This goes along with my last post!
Sorry, another addition to jon's thoughts on dualism. This is a good one! Talk about how we form ideas traditionally that are anti-holistic. We really have taken on this flesh v. spirit attitude/language that Paul speaks of. And as we all know from that lovable philosopher Wittgenstein (my personal favorite, and IMHO (<--in my humble opinion) the most relevant philosopher for understanding religion in postomdernity...talk about freeing your mind, he'll blow it away!), the language we use binds our thinking. That's because we are unable to think outside of our language barriers (according to Wittgenstein).
The Metaphorical language that Paul uses (and Christ to) about the flesh and the spirit shouldn't be taken literally. Why you ask? Well I could break down several of those texts for you, but that would be lengthy and you may find that boring. Also, it's METAPHORICAL! Back to Wittgenstein: we use Metaphorical language about God/religion/spirituality because it is hebel (Hebrew: found in Eccl.): vapor, mist, breath.... something we can't fully grasp, only catch fleeting glimpses of. This kind of language falls apart when interpreted literally!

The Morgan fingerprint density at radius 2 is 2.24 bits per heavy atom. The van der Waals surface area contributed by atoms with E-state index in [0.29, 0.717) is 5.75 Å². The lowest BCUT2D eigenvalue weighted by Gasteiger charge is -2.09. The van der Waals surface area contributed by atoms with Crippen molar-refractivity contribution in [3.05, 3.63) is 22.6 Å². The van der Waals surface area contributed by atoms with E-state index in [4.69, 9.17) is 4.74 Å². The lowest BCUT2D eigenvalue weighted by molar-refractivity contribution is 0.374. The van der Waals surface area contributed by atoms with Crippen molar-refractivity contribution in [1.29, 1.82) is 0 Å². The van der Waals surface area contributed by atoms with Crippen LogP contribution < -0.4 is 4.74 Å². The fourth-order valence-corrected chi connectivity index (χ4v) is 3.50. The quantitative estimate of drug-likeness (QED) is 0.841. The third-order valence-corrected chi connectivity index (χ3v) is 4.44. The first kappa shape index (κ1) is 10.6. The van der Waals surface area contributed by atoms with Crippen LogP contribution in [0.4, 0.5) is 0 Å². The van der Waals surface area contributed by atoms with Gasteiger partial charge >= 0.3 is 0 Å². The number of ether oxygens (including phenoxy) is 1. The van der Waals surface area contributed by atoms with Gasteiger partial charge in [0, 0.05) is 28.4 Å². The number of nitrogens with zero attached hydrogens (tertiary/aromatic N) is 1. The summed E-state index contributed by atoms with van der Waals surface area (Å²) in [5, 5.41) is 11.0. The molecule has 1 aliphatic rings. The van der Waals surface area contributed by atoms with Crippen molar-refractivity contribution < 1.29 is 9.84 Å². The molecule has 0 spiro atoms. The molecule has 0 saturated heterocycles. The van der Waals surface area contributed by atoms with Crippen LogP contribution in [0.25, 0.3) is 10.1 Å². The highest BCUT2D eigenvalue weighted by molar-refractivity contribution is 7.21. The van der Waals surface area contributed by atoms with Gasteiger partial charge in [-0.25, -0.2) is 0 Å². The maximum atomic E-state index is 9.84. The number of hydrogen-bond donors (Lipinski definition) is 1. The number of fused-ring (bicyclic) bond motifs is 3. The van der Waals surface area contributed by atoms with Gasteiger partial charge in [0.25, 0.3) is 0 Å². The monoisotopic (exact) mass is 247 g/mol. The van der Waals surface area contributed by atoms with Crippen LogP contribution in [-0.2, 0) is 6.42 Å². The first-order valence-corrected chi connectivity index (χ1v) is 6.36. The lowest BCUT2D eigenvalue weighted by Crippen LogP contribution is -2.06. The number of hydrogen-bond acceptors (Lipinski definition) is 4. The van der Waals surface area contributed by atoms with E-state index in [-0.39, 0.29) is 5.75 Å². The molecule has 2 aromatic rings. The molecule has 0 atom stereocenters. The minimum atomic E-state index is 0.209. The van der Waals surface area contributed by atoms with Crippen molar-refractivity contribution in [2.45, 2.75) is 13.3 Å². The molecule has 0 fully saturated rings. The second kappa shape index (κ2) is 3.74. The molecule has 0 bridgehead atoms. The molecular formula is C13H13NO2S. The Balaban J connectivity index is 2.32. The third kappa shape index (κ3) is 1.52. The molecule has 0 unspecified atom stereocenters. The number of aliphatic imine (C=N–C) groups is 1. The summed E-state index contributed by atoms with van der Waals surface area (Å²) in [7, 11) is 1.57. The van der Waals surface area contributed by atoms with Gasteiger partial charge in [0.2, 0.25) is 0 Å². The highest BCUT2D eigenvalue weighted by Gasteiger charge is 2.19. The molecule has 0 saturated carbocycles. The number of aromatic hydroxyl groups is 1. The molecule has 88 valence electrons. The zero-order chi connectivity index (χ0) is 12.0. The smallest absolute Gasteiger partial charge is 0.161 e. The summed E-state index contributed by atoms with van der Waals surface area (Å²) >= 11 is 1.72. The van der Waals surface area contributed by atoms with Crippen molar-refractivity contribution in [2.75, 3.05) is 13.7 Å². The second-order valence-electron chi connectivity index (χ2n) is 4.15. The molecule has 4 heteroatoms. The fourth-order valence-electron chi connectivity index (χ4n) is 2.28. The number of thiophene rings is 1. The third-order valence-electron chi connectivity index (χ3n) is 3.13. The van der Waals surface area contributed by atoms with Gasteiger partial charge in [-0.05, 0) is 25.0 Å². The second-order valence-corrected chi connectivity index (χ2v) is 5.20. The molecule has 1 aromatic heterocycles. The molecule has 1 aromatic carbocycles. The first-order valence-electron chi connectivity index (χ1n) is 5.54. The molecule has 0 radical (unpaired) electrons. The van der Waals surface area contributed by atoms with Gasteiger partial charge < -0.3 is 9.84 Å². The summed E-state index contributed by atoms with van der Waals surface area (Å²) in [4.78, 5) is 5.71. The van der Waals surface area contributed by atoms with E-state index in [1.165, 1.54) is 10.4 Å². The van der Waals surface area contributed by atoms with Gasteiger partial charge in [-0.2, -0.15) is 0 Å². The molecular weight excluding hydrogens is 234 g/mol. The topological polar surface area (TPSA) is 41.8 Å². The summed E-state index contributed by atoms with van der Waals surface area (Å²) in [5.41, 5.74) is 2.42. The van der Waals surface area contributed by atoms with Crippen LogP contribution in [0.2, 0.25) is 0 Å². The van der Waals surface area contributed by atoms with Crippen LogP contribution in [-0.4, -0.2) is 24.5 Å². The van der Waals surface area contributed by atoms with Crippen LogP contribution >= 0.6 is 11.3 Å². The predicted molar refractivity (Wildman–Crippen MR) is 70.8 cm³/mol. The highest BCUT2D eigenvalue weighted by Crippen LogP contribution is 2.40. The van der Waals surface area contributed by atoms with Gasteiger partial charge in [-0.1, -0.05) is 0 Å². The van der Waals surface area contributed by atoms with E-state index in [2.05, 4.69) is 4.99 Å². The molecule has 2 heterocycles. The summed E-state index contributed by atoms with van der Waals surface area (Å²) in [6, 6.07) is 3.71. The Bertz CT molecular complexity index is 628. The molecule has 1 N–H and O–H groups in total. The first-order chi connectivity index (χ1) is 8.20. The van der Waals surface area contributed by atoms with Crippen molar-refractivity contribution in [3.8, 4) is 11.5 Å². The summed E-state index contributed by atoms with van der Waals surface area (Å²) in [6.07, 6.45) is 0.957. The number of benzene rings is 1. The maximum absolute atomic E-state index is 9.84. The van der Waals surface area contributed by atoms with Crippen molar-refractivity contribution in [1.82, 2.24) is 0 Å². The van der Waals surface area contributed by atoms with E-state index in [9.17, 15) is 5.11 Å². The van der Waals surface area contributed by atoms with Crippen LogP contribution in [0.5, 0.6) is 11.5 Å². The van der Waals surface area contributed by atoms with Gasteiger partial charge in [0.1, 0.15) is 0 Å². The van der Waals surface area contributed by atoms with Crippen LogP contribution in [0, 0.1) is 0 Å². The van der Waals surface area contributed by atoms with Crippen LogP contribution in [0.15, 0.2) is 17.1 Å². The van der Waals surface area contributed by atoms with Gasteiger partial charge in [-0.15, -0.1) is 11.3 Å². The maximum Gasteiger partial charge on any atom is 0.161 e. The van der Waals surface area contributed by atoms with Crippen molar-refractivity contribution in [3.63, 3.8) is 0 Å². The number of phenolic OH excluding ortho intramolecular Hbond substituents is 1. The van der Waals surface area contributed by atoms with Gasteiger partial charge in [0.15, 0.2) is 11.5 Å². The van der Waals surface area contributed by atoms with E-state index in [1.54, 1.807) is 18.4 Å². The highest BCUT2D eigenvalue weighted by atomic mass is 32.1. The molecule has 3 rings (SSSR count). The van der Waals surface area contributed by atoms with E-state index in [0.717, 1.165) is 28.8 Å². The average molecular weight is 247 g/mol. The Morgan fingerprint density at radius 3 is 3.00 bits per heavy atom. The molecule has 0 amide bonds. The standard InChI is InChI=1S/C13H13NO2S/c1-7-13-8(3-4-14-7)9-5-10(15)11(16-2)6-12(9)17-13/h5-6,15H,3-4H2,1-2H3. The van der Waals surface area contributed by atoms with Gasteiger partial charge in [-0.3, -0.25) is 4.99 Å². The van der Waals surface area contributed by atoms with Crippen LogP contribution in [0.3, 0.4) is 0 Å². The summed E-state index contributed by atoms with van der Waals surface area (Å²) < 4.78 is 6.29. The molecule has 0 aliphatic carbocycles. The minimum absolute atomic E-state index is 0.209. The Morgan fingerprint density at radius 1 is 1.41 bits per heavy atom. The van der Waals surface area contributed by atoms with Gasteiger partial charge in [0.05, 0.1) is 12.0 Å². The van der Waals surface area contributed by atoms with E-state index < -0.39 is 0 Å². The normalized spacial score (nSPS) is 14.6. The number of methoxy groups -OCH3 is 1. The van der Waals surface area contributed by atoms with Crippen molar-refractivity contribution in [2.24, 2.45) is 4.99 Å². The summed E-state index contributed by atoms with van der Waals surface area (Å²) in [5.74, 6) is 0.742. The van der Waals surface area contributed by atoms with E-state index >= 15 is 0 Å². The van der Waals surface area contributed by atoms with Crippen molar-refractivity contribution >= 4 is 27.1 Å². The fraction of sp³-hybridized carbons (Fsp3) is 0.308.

Let's just say this: Christ came to unite us not divide. Christ came to help us to reinstate the original relationship that God had intended for us in his formation of humankind. (you can debate me on that, but if you really think about it, holistically (that's my new word!) that's exactly what we claim in "the gospel message").
So Christ was a uniter, and he was the example of what a holistic person (spiritually, mentally, physically) looked like! Isn't that part of what made him perfect (because his perfection is what we teach)? Otherwise he would be less than perfect. Flesh isn't sinful, and spirit pure. In the same way, the world isn't sinful, while the Church is pure. They are all at the same time tainted and holy. Why? Because God is in the midst of all things!
What would a holistic Christ-follower look like?
I really connect with that last line in the illistration... the idea of being disconnected because there is the need, "a bid" for freedom within me. Freedom that my experiences in traditional Christianity hasn't allowed. But what does it mean to be free in Christ? A topic I am (have been) working on for a future post!
Your thoughts on this Dualistic series?